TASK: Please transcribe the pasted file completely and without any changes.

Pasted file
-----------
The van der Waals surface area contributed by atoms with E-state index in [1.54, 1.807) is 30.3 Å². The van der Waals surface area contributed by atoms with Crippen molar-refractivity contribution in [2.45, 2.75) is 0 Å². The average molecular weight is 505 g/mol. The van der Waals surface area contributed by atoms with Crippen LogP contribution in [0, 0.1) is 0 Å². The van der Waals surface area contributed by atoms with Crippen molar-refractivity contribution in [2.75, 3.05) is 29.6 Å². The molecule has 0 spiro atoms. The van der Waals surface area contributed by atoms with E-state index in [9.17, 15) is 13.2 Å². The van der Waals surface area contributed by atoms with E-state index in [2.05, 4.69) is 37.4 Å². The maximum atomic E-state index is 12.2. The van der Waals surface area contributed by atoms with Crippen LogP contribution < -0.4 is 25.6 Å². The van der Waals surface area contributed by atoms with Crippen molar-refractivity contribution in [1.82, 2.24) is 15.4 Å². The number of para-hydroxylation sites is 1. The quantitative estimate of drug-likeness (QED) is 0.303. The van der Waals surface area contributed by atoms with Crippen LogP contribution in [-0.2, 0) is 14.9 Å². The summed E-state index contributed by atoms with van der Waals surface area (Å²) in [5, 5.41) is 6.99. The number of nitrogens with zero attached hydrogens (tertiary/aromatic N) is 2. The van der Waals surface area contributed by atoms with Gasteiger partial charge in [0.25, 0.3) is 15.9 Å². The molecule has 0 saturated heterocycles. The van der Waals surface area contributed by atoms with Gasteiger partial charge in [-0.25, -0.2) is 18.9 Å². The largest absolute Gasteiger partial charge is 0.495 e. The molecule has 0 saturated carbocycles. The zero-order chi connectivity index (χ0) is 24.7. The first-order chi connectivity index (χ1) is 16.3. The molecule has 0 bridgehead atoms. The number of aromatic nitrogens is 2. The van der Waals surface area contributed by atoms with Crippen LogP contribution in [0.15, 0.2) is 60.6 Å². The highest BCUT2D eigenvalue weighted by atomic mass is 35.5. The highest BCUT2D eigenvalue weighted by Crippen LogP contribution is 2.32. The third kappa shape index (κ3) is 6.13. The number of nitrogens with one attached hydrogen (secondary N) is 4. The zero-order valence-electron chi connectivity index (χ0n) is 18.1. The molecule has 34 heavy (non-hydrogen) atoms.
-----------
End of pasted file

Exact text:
The van der Waals surface area contributed by atoms with E-state index in [1.54, 1.807) is 30.3 Å². The van der Waals surface area contributed by atoms with Crippen molar-refractivity contribution in [2.45, 2.75) is 0 Å². The average molecular weight is 505 g/mol. The van der Waals surface area contributed by atoms with Crippen LogP contribution in [0, 0.1) is 0 Å². The van der Waals surface area contributed by atoms with Crippen molar-refractivity contribution in [2.75, 3.05) is 29.6 Å². The molecule has 0 spiro atoms. The van der Waals surface area contributed by atoms with E-state index in [9.17, 15) is 13.2 Å². The van der Waals surface area contributed by atoms with E-state index in [2.05, 4.69) is 37.4 Å². The maximum atomic E-state index is 12.2. The van der Waals surface area contributed by atoms with Crippen LogP contribution < -0.4 is 25.6 Å². The van der Waals surface area contributed by atoms with Crippen molar-refractivity contribution in [1.82, 2.24) is 15.4 Å². The number of para-hydroxylation sites is 1. The quantitative estimate of drug-likeness (QED) is 0.303. The van der Waals surface area contributed by atoms with Crippen LogP contribution in [-0.2, 0) is 14.9 Å². The summed E-state index contributed by atoms with van der Waals surface area (Å²) in [5, 5.41) is 6.99. The number of nitrogens with zero attached hydrogens (tertiary/aromatic N) is 2. The van der Waals surface area contributed by atoms with Gasteiger partial charge in [0.25, 0.3) is 15.9 Å². The molecule has 0 saturated heterocycles. The van der Waals surface area contributed by atoms with Gasteiger partial charge in [-0.25, -0.2) is 18.9 Å². The largest absolute Gasteiger partial charge is 0.495 e. The molecule has 0 saturated carbocycles. The zero-order chi connectivity index (χ0) is 24.7. The first-order chi connectivity index (χ1) is 16.3. The molecule has 0 bridgehead atoms. The number of aromatic nitrogens is 2. The van der Waals surface area contributed by atoms with Crippen LogP contribution in [0.15, 0.2) is 60.6 Å². The highest BCUT2D eigenvalue weighted by atomic mass is 35.5. The highest BCUT2D eigenvalue weighted by Crippen LogP contribution is 2.32. The third kappa shape index (κ3) is 6.13. The number of nitrogens with one attached hydrogen (secondary N) is 4. The zero-order valence-electron chi connectivity index (χ0n) is 18.1. The molecule has 34 heavy (non-hydrogen) atoms.